“We've Completely Changed How People Think Leadership Should Look”

The mayors of three Greater Boston cities, all women, talk about breaking preconceptions, and what’s at the top of their to-do lists

For the first time, three of Tufts’ host communities are run by women. To mark Women’s History Month and the 50th anniversary of the passage of the Equal Rights Amendment, the Jonathan M. Tisch College of Civic Life hosted a conversation with Breanna Lungo-Koehn, Katjana Ballantyne, and Michelle Wu—the mayors of Medford, Somerville, and Boston, respectively. The March 22 conversation, entitled “The Future (of Cities) is Female,” was moderated by Mary R. Jeka, Tufts’ senior vice president and general counsel. Much of the conversation focused on how these mayors are trying to create conditions in their cities in which every resident thrives.

Here’s what the trio of trailblazers had to say:

It took a century for women to head up these three cities simultaneously because gender norms (and other preconceptions about identity) are tough to bust.

When Wu first ran for Boston City Council, and later for mayor, she was told that every aspect of her identity would be a nonstarter. “Everyone told me… Boston doesn't tend to elect women, young people, Asian Americans, and people not born in the city,” she said. In her early years on the council, which she eventually led as president, its few female members were always referred to as “the women councilors,” she said. Today, the majority of city councilors are women. “I haven't heard the term ‘women counselors’ anymore,” Wu remarked. “We've completely changed how people think leadership should look and who deserves a seat at the table where decisions are made.”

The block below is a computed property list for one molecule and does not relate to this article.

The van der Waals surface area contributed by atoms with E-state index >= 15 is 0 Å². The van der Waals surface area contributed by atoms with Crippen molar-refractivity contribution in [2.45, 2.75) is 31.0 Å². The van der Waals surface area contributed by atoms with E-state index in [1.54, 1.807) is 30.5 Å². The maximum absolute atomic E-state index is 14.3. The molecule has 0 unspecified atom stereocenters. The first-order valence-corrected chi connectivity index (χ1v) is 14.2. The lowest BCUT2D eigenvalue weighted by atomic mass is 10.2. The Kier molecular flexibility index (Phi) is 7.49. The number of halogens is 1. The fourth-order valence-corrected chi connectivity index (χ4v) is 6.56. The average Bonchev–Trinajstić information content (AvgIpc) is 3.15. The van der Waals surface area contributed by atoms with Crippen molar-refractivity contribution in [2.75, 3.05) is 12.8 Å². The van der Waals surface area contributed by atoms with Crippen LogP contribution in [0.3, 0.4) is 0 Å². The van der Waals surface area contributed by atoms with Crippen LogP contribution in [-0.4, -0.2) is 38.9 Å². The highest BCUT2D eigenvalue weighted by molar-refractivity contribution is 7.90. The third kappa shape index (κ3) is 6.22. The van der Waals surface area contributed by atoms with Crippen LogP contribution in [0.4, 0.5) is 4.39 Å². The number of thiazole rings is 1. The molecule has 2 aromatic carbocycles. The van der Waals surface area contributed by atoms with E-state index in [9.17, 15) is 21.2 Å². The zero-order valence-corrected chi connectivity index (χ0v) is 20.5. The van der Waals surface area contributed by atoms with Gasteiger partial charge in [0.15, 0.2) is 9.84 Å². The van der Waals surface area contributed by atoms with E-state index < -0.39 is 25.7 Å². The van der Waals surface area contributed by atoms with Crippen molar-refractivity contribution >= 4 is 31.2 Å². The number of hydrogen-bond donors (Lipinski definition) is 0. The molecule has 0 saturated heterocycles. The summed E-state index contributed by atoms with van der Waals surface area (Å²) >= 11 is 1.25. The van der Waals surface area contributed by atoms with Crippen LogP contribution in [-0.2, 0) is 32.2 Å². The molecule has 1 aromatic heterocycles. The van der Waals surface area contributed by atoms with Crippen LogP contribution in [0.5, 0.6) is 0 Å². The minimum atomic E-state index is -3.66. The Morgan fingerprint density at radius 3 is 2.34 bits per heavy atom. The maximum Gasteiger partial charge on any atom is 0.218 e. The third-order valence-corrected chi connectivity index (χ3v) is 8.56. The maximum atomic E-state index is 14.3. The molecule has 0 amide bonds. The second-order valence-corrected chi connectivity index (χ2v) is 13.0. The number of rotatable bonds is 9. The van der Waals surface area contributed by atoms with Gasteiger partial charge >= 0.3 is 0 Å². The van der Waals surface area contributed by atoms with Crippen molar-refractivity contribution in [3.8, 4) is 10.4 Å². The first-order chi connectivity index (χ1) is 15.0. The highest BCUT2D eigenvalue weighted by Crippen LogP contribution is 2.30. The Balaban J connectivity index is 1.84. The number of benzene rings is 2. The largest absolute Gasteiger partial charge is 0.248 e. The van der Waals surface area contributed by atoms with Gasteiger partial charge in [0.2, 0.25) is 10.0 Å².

Working toward inclusive cities where everyone thrives is at the top of their agendas. Federal pandemic aid is helping.

The American Rescue Plan Act (ARPA), with its $1.9 trillion in federal aid to help communities recover from the economic and health effects of the pandemic, has enabled Somerville to commit $9 million in funding to childcare, rental assistance, and a universal basic income pilot project. The pilot will give a group of low-income residents $1,000 a month over two years to spend on things that would stabilize their lives.

Wu said the infusion of ARPA money represents a “once-in-a-lifetime level of resources” to address problems on a systemic level, including diversifying Boston’s mental health workforce, which is critical because of the uptick in behavioral health needs; finding permanent, supportive housing for unsheltered residents; and supporting small businesses that have been devastated by the pandemic.

Lungo-Koehn spoke about Medford’s recent diversity, equity, and inclusion (DEI) efforts, including creating and filling the position of DEI director; holding trainings for city staff; and instituting a multilingual resource phone line where speakers of any language can call for assistance with things like housing, medication access, and transportation.

Creating more affordable housing is critical.